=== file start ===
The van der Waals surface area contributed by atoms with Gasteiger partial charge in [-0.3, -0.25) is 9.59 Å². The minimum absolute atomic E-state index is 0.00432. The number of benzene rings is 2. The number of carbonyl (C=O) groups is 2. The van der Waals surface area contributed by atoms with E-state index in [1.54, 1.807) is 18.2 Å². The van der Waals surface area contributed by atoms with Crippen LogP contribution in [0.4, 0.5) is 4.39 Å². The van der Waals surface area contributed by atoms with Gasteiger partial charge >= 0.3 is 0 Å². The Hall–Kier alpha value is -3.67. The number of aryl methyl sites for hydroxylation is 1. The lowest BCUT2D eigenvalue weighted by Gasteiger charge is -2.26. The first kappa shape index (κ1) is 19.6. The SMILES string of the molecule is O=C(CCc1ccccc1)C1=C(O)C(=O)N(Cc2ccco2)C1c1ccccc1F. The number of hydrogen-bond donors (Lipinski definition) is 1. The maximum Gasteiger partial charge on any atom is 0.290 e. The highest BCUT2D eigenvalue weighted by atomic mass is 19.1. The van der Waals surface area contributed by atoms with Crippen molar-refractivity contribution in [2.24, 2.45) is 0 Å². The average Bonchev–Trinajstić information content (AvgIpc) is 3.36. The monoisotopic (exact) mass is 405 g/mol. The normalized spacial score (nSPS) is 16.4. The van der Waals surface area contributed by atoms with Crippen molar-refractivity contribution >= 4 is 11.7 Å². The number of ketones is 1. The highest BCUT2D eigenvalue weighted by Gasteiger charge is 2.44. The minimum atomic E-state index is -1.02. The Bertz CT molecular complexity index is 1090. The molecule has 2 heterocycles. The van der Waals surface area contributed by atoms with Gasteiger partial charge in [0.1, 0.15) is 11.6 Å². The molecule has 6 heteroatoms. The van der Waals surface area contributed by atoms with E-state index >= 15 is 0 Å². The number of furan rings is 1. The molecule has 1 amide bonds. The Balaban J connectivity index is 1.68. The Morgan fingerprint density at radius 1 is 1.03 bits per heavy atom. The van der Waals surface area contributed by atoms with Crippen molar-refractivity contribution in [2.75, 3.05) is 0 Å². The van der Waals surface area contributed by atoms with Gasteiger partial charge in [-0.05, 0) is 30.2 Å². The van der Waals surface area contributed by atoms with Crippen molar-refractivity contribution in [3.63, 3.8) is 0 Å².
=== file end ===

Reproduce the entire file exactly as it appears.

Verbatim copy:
The van der Waals surface area contributed by atoms with Gasteiger partial charge in [-0.3, -0.25) is 9.59 Å². The minimum absolute atomic E-state index is 0.00432. The number of benzene rings is 2. The number of carbonyl (C=O) groups is 2. The van der Waals surface area contributed by atoms with E-state index in [1.54, 1.807) is 18.2 Å². The van der Waals surface area contributed by atoms with Crippen LogP contribution in [0.4, 0.5) is 4.39 Å². The van der Waals surface area contributed by atoms with Gasteiger partial charge >= 0.3 is 0 Å². The Hall–Kier alpha value is -3.67. The number of aryl methyl sites for hydroxylation is 1. The lowest BCUT2D eigenvalue weighted by Gasteiger charge is -2.26. The first kappa shape index (κ1) is 19.6. The SMILES string of the molecule is O=C(CCc1ccccc1)C1=C(O)C(=O)N(Cc2ccco2)C1c1ccccc1F. The number of hydrogen-bond donors (Lipinski definition) is 1. The maximum Gasteiger partial charge on any atom is 0.290 e. The highest BCUT2D eigenvalue weighted by atomic mass is 19.1. The van der Waals surface area contributed by atoms with Crippen molar-refractivity contribution in [2.24, 2.45) is 0 Å². The average Bonchev–Trinajstić information content (AvgIpc) is 3.36. The monoisotopic (exact) mass is 405 g/mol. The normalized spacial score (nSPS) is 16.4. The van der Waals surface area contributed by atoms with Crippen molar-refractivity contribution >= 4 is 11.7 Å². The number of ketones is 1. The highest BCUT2D eigenvalue weighted by Gasteiger charge is 2.44. The minimum atomic E-state index is -1.02. The Bertz CT molecular complexity index is 1090. The molecule has 2 heterocycles. The van der Waals surface area contributed by atoms with Gasteiger partial charge in [0.1, 0.15) is 11.6 Å². The molecule has 6 heteroatoms. The van der Waals surface area contributed by atoms with E-state index >= 15 is 0 Å². The number of furan rings is 1. The molecule has 1 amide bonds. The Balaban J connectivity index is 1.68. The Morgan fingerprint density at radius 1 is 1.03 bits per heavy atom. The van der Waals surface area contributed by atoms with Crippen molar-refractivity contribution in [2.75, 3.05) is 0 Å². The van der Waals surface area contributed by atoms with Gasteiger partial charge in [-0.05, 0) is 30.2 Å². The van der Waals surface area contributed by atoms with Crippen molar-refractivity contribution in [3.63, 3.8) is 0 Å².